By Javad Heirannia

Some European companies and banks will continue to work with Iran: Nephew

September 22, 2017 - 12:30

TEHRAN – Richard Nephew, who served as the lead sanctions expert for the U.S. team negotiating with Iran, is of the opinion that “It is possible, certainly, that some in the United States will exaggerate the nature of any intelligence information that we have about the nuclear program of Iran and its military connections.”

Fellow at the Center on Global Energy Policy at Columbia University, says “I strongly suspect that some companies and banks (with minimal connection to the United States) will continue to work with Iran.  Others may not.”

Following is the text of the interview with Nephew:

Q: While recent IAEA report confirms that Iran has met its obligations under JCPOA, the US seeks to withdraw from the nuclear deal with Iran and says the IAEA inspection mechanisms are not deficient and asks for inspection of Iran military sites. What is the US in fact after?

A: Defining "the United States" in this is hard, as there are many different objectives.  Some people -- myself included -- want to ensure that Iran is fulfilling its obligations under the JCPOA.  This includes permitting access for inspectors, including at military sites.
Others plainly do not like the JCPOA, accept that Iran has changed its nuclear program or its ambitions, and want to see the deal fall apart because they don't think it will ever work.
The Trump Administration is itself split among these two camps.  The decision pending for October will be over which camp is in charge of decision-making.

Q: Recently Trump has extended Iran sanctions relief for another 120 days and at the same time his treasury state imposed new sanctions on some Iranian companies and individuals. Some say Trump has chosen diplomatic approach and just not to reduce his political pressure and attack on Iran he imposes new sanctions beside extending sanction relief. What do you think of this?

A: I think that the Trump Administration is papering over its disagreements and its political problems by ensuring that when it extends sanctions waivers, it also extends the sanctions in place for non-nuclear reasons.
I do not think a decision has been made about the larger questions of the JCPOA and U.S. implementation of it.

Q: Iranian FM has said inspections must not lead to leak of Iran’s military secret information and because of this Iran won’t allow its military sites be inspected. How possible is it to see that the US starts to create fake documents against Iran as it did in Iraq in 1990s (some experts like Tariq Rauf, ex-IAEA official believes in it)?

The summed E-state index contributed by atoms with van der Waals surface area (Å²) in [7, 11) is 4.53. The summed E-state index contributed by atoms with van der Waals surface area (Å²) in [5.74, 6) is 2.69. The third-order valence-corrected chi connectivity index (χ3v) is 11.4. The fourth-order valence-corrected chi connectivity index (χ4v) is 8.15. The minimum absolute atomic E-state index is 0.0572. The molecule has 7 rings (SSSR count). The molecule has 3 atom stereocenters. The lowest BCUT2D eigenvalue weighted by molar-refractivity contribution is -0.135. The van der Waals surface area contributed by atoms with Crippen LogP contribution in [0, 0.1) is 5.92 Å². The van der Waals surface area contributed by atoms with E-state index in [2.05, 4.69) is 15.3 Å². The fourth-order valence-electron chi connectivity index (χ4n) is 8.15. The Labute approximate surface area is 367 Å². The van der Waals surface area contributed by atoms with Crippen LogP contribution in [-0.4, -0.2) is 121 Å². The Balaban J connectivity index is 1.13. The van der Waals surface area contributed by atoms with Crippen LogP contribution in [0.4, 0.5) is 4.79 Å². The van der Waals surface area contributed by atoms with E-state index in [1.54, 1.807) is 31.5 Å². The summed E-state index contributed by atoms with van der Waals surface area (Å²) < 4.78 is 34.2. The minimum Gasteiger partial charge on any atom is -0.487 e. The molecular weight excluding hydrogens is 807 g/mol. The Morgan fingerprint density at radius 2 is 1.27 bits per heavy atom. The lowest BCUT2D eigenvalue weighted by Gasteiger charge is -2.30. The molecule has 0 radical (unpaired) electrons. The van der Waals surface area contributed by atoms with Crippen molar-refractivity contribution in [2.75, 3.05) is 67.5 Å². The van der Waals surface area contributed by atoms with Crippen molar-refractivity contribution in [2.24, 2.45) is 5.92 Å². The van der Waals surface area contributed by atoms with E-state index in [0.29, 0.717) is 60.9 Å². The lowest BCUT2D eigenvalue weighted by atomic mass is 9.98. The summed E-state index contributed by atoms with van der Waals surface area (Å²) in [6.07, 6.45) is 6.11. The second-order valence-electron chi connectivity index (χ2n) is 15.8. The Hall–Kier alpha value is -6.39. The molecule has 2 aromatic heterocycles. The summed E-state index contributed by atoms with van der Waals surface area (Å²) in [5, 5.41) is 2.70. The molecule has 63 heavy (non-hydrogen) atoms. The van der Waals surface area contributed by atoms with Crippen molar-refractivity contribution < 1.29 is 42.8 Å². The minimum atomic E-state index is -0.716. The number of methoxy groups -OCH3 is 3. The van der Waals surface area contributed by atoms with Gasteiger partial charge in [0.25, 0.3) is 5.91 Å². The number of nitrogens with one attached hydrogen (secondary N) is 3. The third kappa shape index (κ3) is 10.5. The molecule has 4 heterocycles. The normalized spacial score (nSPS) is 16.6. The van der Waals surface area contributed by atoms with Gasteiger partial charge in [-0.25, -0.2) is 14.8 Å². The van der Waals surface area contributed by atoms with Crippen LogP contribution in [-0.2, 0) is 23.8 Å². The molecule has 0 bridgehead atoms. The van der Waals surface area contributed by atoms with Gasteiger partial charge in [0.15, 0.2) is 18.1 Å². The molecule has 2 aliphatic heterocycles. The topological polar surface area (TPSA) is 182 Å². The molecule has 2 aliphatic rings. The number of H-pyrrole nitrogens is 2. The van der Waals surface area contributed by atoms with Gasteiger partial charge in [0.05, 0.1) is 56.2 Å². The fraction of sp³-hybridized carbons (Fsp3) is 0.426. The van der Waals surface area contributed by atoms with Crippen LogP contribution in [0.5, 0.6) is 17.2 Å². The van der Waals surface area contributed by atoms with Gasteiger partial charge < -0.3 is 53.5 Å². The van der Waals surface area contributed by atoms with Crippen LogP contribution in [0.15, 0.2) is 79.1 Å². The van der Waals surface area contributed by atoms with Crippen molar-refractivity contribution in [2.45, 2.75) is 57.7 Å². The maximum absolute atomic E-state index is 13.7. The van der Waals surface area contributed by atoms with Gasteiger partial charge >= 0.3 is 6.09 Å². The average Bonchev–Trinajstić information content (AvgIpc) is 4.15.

A: It is possible, certainly, that some in the United States will exaggerate the nature of any intelligence information that we have about the nuclear program of Iran and its military connections.

That said, Iran's persistent statements that military sites are off limits are not consistent with the JCPOA nor with giving confidence that Iran has no military intent.  
The IAEA has determined fairly conclusively that Iran was pursuing nuclear weapons for an extended period of time and capabilities that could facilitate nuclear weapons possession even after that.

It is Iran's responsibility, having generated this uncertainty, to provide confidence as to its nuclear intent and capabilities.  That includes the option of military site access for the IAEA.

By denying any possibility of access, Iran's leaders are helping those in the United States who want to see the agreement fail.

Q: If the US withdraws from the Nuclear Deal, obviously the European companies and banks won’t work with Iran even if their governments remain committed to JCPOA. This won’t be pleasing for Iran. Shouldn’t euorpean countries provide their companies and banks with necessary guarantees?

A: European governments have limited ability to provide companies and banks with necessary guarantees, as there would be a conflict of law.  If these companies wish to operate in the United States, then they have to respect U.S. law.
That said, I strongly suspect that some companies and banks (with minimal connection to the United States) will continue to work with Iran.  Others may not.  
The result will be that neither Iran nor the United States will get what they want.

Q: Trump administration specifically Nikki Haley accuse Iran of destabilizing the region and relates the issue to the Nuclear Deal, while these issues has nothing to do with the Nuclear Deal. Why does the US bring up such issues?

A: Well, these are legitimate concerns of the United States.  Iranian government activities in Syria, Lebanon and Yemen are destabilizing from the perspective of the United States and our partners in the region.  Iran of course disagrees, but Nikki Haley is not speaking merely for herself or the Trump Administration.
Ideally, we would bring up such issues because there are problems in the region that the United States and Iran should discuss and address, along with others in the region.
Unfortunately, I believe that Amb. Haley and others in the region bring up these issues because they wish to undermine U.S. support for the deal.

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